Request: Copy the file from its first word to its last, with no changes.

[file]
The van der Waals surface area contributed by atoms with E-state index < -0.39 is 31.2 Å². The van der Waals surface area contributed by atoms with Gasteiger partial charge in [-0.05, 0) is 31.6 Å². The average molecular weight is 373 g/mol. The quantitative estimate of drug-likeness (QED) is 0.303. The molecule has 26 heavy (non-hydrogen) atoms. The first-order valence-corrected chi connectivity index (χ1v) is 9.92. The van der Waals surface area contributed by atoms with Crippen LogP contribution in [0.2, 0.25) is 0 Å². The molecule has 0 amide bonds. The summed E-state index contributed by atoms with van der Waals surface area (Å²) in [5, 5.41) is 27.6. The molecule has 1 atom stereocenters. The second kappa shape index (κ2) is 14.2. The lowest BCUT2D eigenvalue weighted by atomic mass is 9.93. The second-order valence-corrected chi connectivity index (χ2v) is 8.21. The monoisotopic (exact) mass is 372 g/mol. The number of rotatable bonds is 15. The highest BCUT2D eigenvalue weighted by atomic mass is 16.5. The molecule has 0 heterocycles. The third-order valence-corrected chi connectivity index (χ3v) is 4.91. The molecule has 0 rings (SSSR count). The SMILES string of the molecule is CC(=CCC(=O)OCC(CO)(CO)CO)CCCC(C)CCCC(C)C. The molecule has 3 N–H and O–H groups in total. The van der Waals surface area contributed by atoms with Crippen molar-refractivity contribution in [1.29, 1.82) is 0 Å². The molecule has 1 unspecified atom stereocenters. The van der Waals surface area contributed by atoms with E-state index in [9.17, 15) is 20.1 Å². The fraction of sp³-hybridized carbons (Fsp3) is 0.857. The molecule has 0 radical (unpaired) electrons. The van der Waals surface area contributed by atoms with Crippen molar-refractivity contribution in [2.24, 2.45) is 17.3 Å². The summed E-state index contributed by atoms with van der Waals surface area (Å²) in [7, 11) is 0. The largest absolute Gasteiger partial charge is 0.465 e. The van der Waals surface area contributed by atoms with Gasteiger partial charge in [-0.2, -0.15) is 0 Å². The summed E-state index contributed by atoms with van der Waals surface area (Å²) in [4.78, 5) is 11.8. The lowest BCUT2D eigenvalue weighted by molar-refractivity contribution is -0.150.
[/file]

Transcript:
The van der Waals surface area contributed by atoms with E-state index < -0.39 is 31.2 Å². The van der Waals surface area contributed by atoms with Gasteiger partial charge in [-0.05, 0) is 31.6 Å². The average molecular weight is 373 g/mol. The quantitative estimate of drug-likeness (QED) is 0.303. The molecule has 26 heavy (non-hydrogen) atoms. The first-order valence-corrected chi connectivity index (χ1v) is 9.92. The van der Waals surface area contributed by atoms with Crippen LogP contribution in [0.2, 0.25) is 0 Å². The molecule has 0 amide bonds. The summed E-state index contributed by atoms with van der Waals surface area (Å²) in [5, 5.41) is 27.6. The molecule has 1 atom stereocenters. The second kappa shape index (κ2) is 14.2. The lowest BCUT2D eigenvalue weighted by atomic mass is 9.93. The second-order valence-corrected chi connectivity index (χ2v) is 8.21. The monoisotopic (exact) mass is 372 g/mol. The number of rotatable bonds is 15. The highest BCUT2D eigenvalue weighted by atomic mass is 16.5. The molecule has 0 heterocycles. The third-order valence-corrected chi connectivity index (χ3v) is 4.91. The molecule has 0 rings (SSSR count). The SMILES string of the molecule is CC(=CCC(=O)OCC(CO)(CO)CO)CCCC(C)CCCC(C)C. The molecule has 3 N–H and O–H groups in total. The van der Waals surface area contributed by atoms with Crippen molar-refractivity contribution in [1.29, 1.82) is 0 Å². The molecule has 1 unspecified atom stereocenters. The van der Waals surface area contributed by atoms with E-state index in [9.17, 15) is 20.1 Å². The fraction of sp³-hybridized carbons (Fsp3) is 0.857. The molecule has 0 radical (unpaired) electrons. The van der Waals surface area contributed by atoms with Crippen molar-refractivity contribution in [2.24, 2.45) is 17.3 Å². The summed E-state index contributed by atoms with van der Waals surface area (Å²) in [7, 11) is 0. The largest absolute Gasteiger partial charge is 0.465 e. The van der Waals surface area contributed by atoms with Gasteiger partial charge in [-0.2, -0.15) is 0 Å². The summed E-state index contributed by atoms with van der Waals surface area (Å²) in [4.78, 5) is 11.8. The lowest BCUT2D eigenvalue weighted by molar-refractivity contribution is -0.150.